Billie Jean King – A champion of tennis and equality

Without Billie Jean King women’s tennis wouldn’t be as we know it today.

Throughout her career Billie has been a vocal lead in gender equality and fight for equality for LGBTQ+ people.

Billie founded the WTA in 1973 and continually pushed for equality whilst being a phenomenal competitor on court.

129 titles (67 in Open Era)
12 Grand Slam singles titles
16 Grand Slam doubles titles
11 Grand Slam mixed doubles titles
8 Fed Cup titles

To win a few Grand Slam titles is a magnificent achievement but to win 39 across the competitions is quite incredible and 20 of those were at Wimbledon.

Billie Jean King at Wimbledon

20 titles at Wimbledon is matched by Martina Navratilova but no one has ever got to 21 and will that ever happen?

6 single titles, 10 doubles titles and 4 mixed doubles title between 1961 and 1979.

Not only did she win emphatically as a world number one with over 800 career wins but won a match in 1973 dubbed as the “Battle of the Sexes”

Bobby Riggs was a top player in the 30’s and 40’s and said even at his age of 55 that women’s tennis was so inferior to the men’s game. He challenged Margaret Court and won 6-1 6-2 and then Billie Jean King accepted the request to play.

September 20th, 1973 at the Houston Astrodome over 30,000 came, it was streamed to 90 million people in 37 countries with $100,000 on the line but it wasn’t about that.

Billie was 29 at the time and Bobby 55 and Billie won 6-4 6-3 6-3 and in her own words after said:

 “I thought it would set us back 50 years if I didn’t win that match. It would ruin the women’s [tennis] tour and affect all women’s self-esteem,”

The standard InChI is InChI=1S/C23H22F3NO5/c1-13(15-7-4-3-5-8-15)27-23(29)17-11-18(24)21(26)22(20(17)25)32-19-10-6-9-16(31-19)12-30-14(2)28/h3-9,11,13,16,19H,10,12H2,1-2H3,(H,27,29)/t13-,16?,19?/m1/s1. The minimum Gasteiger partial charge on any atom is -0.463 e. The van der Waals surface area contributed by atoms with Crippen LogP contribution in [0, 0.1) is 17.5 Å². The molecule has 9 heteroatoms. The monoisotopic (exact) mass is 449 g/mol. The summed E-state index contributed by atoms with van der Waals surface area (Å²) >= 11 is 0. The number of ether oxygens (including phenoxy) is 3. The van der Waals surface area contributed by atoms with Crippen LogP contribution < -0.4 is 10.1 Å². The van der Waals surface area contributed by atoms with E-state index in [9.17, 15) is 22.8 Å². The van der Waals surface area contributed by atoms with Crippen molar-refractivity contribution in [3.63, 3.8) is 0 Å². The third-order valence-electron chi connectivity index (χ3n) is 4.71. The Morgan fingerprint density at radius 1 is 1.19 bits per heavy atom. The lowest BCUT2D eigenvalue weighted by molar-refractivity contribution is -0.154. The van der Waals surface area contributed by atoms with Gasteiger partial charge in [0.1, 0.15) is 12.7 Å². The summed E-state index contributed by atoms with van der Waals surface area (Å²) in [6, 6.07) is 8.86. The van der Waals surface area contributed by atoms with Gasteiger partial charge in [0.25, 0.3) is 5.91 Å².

“To beat a 55-year-old guy was no thrill for me. The thrill was exposing a lot of new people to tennis.”

The difference Billie has made for women’s tennis and opened many peoples eyes into equality is priceless.

Billie got married to Larry King 1965 and was completely in love with him but realised she liked women as well. In 1971 she had a relationship with her secretary which came out in May 1981 in a law suit filled by her secretary and became the first major professional female to come out. Billie felt she couldn’t admit the full extend of the relationship and called it a fling and a mistake and remained married to Larry.

In an interview in 2007 with the Sunday Times, Billie Jean spoke about concealing her sexuality for many years:

I wanted to tell the truth but my parents were homophobic and I was in the closet. As well as that, I had people tell me that if I talked about what I was going through, it would be the end of the women’s tour. I couldn’t get a closet deep enough. One of my big goals was always to be honest with my parents and I couldn’t be for a long time. I tried to bring up the subject but felt I couldn’t. My mother would say, “We’re not talking about things like that”, and I was pretty easily stopped because I was reluctant anyway. I ended up with an eating disorder that came from trying to numb myself from my feelings. I needed to surrender far sooner than I did. At the age of 51, I was finally able to talk about it properly with my parents and no longer did I have to measure my words with them. That was a turning point for me as it meant I didn’t have regrets any more.

Billie and Larry’s marriage ended in 1987 after Billie fell in love with her doubles partner Ilana Kloss. They remained on good terms and Billie was named as godmother to Larry’s son from a future marriage.

Billie and Ilana now live together in Chicago and New York.

Billie’s journey was a tough one, especially being in the public eye but her story resinates with people all over the world and showing you can be yourself and be happy!

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